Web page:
Evolution of Sepsis Care: 20 Years After Early Goal-Directed Therapy
In 2001 the New England Journal of Medicine published a landmark study on Early Goal-Directed Therapy that changed the landscape of sepsis care not only in the United States but worldwide. On this important anniversary in sepsis care, Dr. Emanuel Rivers the lead author of the Early Goal-Directed Therapy study will look back to give a historical perspective of the last two decades, including key players, evolving research and clinical practice guidelines, the first national sepsis measure, and the controversial issues and debates that continue to this day.
This session was originally presented in September 2021 as part of the 2021 Sepsis Alliance Summit.
Nurses, Advanced Practice Providers, Physicians, Emergency Responders, Pharmacists, Medical Technologists, Respiratory Therapists, Physical/ Occupational Therapist, Social Workers, Mental Health Professionals, Students, IT Professionals, Sepsis Survivors, Advocates, and more!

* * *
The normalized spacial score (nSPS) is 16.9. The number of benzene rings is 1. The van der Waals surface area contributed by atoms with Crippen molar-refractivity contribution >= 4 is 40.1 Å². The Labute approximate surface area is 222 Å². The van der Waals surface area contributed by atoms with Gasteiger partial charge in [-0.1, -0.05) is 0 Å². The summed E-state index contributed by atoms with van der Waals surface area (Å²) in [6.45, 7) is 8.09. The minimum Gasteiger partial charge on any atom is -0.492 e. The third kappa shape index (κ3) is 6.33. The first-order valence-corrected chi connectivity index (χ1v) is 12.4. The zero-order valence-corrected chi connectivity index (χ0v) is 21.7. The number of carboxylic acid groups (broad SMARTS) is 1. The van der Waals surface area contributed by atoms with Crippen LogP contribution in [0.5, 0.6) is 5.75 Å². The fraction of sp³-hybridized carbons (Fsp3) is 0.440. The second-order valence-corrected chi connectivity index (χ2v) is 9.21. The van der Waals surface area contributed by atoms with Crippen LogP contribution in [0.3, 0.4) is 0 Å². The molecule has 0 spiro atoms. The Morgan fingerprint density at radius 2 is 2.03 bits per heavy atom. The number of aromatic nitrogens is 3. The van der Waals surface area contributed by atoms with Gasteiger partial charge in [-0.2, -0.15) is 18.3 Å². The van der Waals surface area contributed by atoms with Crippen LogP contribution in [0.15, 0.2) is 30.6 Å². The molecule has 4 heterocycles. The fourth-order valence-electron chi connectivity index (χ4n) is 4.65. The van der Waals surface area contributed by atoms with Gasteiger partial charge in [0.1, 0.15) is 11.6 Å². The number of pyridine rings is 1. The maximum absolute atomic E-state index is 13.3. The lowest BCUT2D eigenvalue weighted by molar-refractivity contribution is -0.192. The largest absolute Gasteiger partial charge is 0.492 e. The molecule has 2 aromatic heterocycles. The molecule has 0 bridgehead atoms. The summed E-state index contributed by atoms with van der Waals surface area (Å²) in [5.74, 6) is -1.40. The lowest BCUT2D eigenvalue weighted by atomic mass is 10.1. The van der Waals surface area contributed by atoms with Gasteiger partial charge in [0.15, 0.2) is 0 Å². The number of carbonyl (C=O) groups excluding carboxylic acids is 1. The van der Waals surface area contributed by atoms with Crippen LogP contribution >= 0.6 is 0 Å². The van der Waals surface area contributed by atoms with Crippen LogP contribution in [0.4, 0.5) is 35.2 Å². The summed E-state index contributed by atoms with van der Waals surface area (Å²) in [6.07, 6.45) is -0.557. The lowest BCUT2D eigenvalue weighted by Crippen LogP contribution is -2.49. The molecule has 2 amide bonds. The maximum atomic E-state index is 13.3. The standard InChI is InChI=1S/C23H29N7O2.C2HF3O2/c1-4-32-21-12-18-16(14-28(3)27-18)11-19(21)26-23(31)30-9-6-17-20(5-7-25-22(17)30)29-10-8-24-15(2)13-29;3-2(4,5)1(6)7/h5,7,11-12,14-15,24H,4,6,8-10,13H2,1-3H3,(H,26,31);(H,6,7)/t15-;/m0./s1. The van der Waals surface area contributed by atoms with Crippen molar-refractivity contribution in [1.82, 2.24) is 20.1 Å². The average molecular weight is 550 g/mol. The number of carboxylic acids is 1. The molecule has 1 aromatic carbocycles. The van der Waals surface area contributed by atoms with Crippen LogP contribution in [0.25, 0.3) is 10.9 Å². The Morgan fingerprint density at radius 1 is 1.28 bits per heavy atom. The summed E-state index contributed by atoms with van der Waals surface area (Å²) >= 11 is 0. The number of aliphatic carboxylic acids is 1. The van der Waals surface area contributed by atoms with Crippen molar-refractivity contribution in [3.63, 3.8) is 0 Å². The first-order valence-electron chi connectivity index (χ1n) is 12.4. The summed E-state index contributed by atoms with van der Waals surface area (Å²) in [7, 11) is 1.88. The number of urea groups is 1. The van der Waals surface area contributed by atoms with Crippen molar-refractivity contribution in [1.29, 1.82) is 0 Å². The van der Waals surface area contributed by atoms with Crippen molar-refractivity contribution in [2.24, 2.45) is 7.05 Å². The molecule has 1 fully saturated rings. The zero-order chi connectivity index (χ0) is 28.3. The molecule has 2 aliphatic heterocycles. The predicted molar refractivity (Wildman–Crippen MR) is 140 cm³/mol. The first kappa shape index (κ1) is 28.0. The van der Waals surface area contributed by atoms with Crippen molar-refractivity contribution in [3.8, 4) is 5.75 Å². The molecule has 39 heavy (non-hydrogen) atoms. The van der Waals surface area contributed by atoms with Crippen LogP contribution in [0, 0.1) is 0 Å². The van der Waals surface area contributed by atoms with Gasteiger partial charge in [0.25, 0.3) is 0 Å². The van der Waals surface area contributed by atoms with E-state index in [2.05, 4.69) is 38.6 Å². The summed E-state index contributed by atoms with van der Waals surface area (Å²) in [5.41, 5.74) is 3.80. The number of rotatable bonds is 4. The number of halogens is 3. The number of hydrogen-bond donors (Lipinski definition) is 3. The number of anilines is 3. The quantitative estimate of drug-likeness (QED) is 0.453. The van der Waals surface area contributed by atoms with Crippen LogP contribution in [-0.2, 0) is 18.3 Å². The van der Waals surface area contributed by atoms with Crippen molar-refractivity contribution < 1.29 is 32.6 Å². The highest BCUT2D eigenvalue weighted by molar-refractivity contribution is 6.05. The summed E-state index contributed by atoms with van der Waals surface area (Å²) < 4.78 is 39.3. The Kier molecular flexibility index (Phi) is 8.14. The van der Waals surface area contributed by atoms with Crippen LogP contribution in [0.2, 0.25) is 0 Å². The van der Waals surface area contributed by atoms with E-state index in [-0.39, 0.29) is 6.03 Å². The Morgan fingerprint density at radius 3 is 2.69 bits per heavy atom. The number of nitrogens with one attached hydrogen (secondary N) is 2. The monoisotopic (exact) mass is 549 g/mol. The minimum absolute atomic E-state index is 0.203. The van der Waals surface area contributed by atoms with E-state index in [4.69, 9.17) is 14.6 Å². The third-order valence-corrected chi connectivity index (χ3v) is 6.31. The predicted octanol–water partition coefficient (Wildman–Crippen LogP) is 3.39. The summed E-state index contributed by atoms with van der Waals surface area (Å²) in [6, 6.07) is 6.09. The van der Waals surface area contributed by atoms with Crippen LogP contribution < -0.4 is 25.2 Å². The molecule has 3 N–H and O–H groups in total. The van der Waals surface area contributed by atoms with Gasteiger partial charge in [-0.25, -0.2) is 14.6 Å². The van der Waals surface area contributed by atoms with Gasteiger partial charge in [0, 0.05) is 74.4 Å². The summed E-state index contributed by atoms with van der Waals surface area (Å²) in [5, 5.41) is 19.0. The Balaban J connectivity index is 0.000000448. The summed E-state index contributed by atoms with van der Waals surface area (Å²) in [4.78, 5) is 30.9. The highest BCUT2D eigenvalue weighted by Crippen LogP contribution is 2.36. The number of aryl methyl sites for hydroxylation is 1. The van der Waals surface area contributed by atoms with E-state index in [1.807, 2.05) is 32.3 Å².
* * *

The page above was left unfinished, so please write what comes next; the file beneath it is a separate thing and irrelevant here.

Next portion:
Emanuel Rivers, MD, MPH
Attending Staff, Henry Ford Hospital
Clinical Professor, Wayne State University
Dr. Rivers is an emergency medicine and critical care specialist. He is Vice Chairman and Director of Research in Emergency Medicine at Henry Ford Hospital in Detroit, MI. He is also a Clinical Professor at Wayne State University. Dr. Rivers has been at the forefront of sepsis research and care for many years and has published several articles on sepsis diagnosis and management. His landmark paper, published in November 2001, supported and expanded early goal directed therapy. This improved early sepsis care to hospitalized patients who had signs of severe sepsis or septic shock worldwide. This approach also expanded the hospital landscape to include patients from the emergency department, general practice floors, and the critical care unit. Facilities across the country and around the world took notice of this concept and adapted it to suit their needs and save lives.
No continuing education credits are offered for this session.
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